We came back home, and Kyle was in no shape to be able to go to school. The pain of the fixator itself and the fear of having anything even touch it, sending a jolt of pain through him, dictated that Kyle stay at home. My absolute distress at seeing my child in such agony was only made worse by the fact that I had to turn the levers on the fixator four times a day, thereby slowly increasing the tension that was straightening his bones, and increasing the amount of pain he felt at the same time. This, and the effect Kyle felt from the pain medications, made the situation one that needed my complete attention.

Fortunately for me, the extra days that I needed to take away from working at the spa in Sedona caused me to summarily get fired. Getting fired gave me unemployment compensation, and I was able to work it out financially so that I could dedicate my time completely to Kyle’s needs. This turned out to be even more fortunate when Kyle had to return to in LA. Things were not going well for him, and his surgeon wanted him at the hospital where they could track him better. He was placed in a ward, and I was able to stay for the first two weeks, but then the bed in the dorm room I had was needed by another mother, so I had to return home.

The following two weeks were life changing.

There was, of course, the obvious panic that I felt. Kyle was in pain, and he was a few hundred miles away. When I had been staying at Shriners’, I had taken daily walks to the grocery store to get vegetarian frozen food for him and heat it in the microwave at the nurses’ station. I talked with him daily, and he was not getting very much food. My panic was heightened by the fact that he needed things like food that the hospital staff was not able to give him. My panic went beyond measurement when I started getting calls from the social worker that had been assigned to Kyle; she was concerned for his emotional well-being. So was I. And I couldn’t be there.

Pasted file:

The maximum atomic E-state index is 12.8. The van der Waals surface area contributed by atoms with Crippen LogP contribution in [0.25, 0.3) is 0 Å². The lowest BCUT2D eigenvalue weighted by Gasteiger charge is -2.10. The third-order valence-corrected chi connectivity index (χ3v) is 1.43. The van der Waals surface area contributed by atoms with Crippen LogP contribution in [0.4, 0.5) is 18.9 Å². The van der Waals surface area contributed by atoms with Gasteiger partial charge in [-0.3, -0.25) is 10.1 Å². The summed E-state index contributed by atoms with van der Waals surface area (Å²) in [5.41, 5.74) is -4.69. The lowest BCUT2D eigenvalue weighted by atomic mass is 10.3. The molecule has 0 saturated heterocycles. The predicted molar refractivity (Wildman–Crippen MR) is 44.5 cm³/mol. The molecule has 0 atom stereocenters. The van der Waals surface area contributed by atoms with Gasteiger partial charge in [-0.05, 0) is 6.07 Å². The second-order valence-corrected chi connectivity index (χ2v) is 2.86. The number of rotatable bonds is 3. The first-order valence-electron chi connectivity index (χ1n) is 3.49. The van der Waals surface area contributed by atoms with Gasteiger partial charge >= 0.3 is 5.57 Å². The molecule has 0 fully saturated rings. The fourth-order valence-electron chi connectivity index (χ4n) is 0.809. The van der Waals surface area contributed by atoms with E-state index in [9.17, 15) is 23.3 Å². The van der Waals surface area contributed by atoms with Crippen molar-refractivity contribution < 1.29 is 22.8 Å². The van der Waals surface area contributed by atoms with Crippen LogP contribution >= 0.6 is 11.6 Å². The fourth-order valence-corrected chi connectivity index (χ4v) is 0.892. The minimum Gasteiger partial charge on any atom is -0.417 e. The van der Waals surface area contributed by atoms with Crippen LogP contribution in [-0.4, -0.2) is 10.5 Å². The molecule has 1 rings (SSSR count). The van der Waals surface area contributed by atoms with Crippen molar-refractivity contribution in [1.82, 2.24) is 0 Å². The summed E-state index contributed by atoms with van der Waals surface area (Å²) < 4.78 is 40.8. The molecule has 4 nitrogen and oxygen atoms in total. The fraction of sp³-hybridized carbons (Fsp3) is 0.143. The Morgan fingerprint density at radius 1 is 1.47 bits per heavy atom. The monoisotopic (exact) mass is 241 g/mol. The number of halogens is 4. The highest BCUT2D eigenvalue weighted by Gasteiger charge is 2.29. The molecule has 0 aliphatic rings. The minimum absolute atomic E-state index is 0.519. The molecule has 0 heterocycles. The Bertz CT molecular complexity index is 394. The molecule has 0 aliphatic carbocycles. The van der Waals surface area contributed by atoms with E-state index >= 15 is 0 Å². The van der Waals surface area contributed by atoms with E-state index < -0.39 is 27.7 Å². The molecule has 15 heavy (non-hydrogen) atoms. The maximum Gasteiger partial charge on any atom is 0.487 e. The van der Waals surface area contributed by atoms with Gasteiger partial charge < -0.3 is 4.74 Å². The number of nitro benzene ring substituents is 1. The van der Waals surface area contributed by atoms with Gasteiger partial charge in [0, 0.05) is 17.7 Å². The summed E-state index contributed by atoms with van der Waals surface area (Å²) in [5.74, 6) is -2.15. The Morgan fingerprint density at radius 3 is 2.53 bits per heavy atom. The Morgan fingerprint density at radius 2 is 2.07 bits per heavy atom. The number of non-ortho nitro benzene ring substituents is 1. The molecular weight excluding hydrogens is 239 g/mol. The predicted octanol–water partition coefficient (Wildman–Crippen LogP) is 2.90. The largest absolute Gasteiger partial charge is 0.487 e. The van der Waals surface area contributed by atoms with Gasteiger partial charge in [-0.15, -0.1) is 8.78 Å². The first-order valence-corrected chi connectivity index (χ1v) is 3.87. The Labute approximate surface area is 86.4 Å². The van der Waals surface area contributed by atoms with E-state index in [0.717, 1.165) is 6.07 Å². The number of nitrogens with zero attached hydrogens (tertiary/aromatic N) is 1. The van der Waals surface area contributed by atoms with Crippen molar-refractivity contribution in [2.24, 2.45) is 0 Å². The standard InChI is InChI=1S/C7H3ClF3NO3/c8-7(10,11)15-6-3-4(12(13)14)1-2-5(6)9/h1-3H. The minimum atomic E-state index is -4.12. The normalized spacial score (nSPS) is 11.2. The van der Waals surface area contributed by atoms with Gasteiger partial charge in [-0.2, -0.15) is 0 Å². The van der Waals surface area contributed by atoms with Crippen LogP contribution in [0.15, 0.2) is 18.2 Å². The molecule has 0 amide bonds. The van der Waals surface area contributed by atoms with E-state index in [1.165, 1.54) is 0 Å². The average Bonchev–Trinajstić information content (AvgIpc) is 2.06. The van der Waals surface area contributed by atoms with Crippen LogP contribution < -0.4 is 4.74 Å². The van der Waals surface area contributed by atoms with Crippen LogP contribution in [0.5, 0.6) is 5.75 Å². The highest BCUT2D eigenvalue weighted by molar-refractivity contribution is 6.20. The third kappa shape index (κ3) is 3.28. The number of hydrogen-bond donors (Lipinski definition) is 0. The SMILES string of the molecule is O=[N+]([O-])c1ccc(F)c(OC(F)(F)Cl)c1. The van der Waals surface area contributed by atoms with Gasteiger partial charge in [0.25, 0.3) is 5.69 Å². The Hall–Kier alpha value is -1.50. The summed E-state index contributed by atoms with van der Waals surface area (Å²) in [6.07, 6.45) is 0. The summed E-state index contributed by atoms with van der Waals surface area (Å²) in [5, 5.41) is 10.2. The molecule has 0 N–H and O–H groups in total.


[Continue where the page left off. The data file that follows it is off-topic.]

We had a few talks about the emotional side of Kyle’s healing process. I pulled on everything I could remember from my psychology studies in the early seventies, and it was clearly not enough. Before this, I had not been one to use the computer very much, but I learned to navigate it and sought out as much information as I could about emotion and physical trauma. By the time two more weeks had passed and I was allowed to get Kyle and bring him home, I was equipped with an entire new way of understanding. The initial shock of seeing him nearly wasted away and a full ten pounds lighter gave way to the knowledge that I had ways to help him through the next five months. Kyle was dedicated to not taking the pain medications that were prescribed for him. It was soon very obvious that they were necessary; we came up with a plan of less than a full dose in a longer than prescribed time frame, and that was enough to keep his pain at a level that he could manage. I will always be completely proud of him for the way that he handled his trauma.

I was centered upon Kyle at the time, and so I didn’t realize just how much this situation had opened to me, changing the paradigm from which I would continue to do bodywork for the rest of my career.